European children more at risk of poverty

As the saying goes: Tear down the borders and you will lift a thousand fortresses. As the European Union wonders about the merits of its borders in the face of migratory pressure, new, insidious frontiers have come to the heart of Europe.

The German reflexive Circle Bertelsmann Stiftung has recently alerted the European authorities to the social and generational fractures that are widening in Europe.

According to this report, 26 million of minors would be threatened with poverty or social exclusion in Europe, representing an increase of 1.5% in eight years. In the countries of Southern Europe (Spain, Italy, Greece, Portugal), child poverty increased by 5.1% and hit 1,160,000 children and adolescents. Hungary, which is suffering the full brunt of migratory flows, has 41.4% of minors living in poverty.

Considering that European children are more at risk of poverty, that, according to the principle of proximity of any good ruler, "well-ordered charity begins with its citizens" and, finally, that this appreciation does not refer to any postulate of exclusion, but Responds to the contrary to the requirement of good administration, does the Commission envisage a moratorium on immigration within the Union, in view of the otherwise compelling reasons cited above?

Commission Response:

The Commission recognizes that migration not only offers opportunities, but also challenges. The European migration Agenda adopted by the Commission in May 2015 presents a series of substantive measures to be implemented in the short and medium term, so that a clear and coherent EU common policy can be put in place in the field of migrant and asylum. In its communication of 10 February 2016 on the status of implementation of the priority actions foreseen in the European migration agenda, the Commission outlined the priority actions to be carried out in the weeks and months to come to To assist in the effective management of the refugee crisis, particularly with regard to the protection of migrant children. The Commission also supports the efforts of Member States to promote the integration of third-country nationals in order to ensure that migration benefits both the host societies and the migrants themselves.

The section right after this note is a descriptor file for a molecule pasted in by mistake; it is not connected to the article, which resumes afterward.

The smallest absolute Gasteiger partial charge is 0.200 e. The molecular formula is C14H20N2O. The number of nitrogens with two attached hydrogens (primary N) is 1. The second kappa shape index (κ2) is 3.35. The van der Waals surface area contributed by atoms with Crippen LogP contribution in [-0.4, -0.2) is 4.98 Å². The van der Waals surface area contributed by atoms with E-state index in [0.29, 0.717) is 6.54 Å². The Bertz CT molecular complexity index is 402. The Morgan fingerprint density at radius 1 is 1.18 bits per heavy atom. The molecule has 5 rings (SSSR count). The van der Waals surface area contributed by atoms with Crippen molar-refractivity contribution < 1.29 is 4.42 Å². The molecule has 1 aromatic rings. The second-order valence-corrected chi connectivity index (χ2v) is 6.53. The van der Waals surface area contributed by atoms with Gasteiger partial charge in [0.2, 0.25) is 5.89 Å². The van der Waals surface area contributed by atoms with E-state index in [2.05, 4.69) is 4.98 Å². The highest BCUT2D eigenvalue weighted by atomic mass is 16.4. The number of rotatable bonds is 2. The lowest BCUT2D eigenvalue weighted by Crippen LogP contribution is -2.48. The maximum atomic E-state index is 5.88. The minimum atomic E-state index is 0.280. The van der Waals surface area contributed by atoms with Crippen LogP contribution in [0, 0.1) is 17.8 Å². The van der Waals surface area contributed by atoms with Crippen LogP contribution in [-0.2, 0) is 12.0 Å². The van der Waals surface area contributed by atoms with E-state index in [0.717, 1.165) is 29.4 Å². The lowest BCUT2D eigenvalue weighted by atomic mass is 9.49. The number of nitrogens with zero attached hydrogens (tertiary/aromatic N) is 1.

With regard to people fleeing war and persecution and seeking asylum, including many children, the European Union has both the legal obligation, enshrined in international law and the Law of the Union, and the moral duty to ensure their protection. In 2013, the Commission adopted the recommendation entitled ' Investing in children to break the vicious circle of inequality ', which calls on Member States to intensify their investment in family and child policies. The political responses to child poverty are also the subject of regular discussions with the Member States in the framework of the European semester process and have led to country recommendations in many cases.